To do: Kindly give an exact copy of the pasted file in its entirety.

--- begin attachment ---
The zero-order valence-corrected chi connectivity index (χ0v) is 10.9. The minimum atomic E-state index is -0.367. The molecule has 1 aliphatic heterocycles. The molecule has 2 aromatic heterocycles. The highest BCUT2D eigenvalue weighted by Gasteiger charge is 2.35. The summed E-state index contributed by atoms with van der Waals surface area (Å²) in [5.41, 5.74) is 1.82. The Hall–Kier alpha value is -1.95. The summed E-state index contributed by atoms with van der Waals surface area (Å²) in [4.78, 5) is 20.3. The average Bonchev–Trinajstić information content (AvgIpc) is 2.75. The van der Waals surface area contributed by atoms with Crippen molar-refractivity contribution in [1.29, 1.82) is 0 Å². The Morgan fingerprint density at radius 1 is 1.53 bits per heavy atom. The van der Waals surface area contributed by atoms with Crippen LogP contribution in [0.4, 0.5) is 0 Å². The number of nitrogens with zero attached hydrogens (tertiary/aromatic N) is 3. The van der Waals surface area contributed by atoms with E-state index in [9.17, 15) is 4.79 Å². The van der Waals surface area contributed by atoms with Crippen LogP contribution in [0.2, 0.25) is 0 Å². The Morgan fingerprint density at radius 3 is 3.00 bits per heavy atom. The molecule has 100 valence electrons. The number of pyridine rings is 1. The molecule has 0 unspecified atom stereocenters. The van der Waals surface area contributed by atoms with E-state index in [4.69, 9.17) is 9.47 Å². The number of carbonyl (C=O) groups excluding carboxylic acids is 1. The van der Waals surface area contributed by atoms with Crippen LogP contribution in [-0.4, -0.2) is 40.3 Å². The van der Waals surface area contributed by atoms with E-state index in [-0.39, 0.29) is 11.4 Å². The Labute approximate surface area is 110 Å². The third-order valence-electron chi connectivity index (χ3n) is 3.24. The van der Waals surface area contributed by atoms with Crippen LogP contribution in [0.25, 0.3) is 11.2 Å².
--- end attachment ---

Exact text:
The zero-order valence-corrected chi connectivity index (χ0v) is 10.9. The minimum atomic E-state index is -0.367. The molecule has 1 aliphatic heterocycles. The molecule has 2 aromatic heterocycles. The highest BCUT2D eigenvalue weighted by Gasteiger charge is 2.35. The summed E-state index contributed by atoms with van der Waals surface area (Å²) in [5.41, 5.74) is 1.82. The Hall–Kier alpha value is -1.95. The summed E-state index contributed by atoms with van der Waals surface area (Å²) in [4.78, 5) is 20.3. The average Bonchev–Trinajstić information content (AvgIpc) is 2.75. The van der Waals surface area contributed by atoms with Crippen molar-refractivity contribution in [1.29, 1.82) is 0 Å². The Morgan fingerprint density at radius 1 is 1.53 bits per heavy atom. The van der Waals surface area contributed by atoms with Crippen LogP contribution in [0.4, 0.5) is 0 Å². The number of nitrogens with zero attached hydrogens (tertiary/aromatic N) is 3. The van der Waals surface area contributed by atoms with E-state index in [9.17, 15) is 4.79 Å². The van der Waals surface area contributed by atoms with Crippen LogP contribution in [0.2, 0.25) is 0 Å². The Morgan fingerprint density at radius 3 is 3.00 bits per heavy atom. The molecule has 100 valence electrons. The number of pyridine rings is 1. The molecule has 0 unspecified atom stereocenters. The van der Waals surface area contributed by atoms with E-state index in [4.69, 9.17) is 9.47 Å². The number of carbonyl (C=O) groups excluding carboxylic acids is 1. The van der Waals surface area contributed by atoms with Crippen LogP contribution in [-0.4, -0.2) is 40.3 Å². The van der Waals surface area contributed by atoms with E-state index in [-0.39, 0.29) is 11.4 Å². The Labute approximate surface area is 110 Å². The third-order valence-electron chi connectivity index (χ3n) is 3.24. The van der Waals surface area contributed by atoms with Crippen LogP contribution in [0.25, 0.3) is 11.2 Å².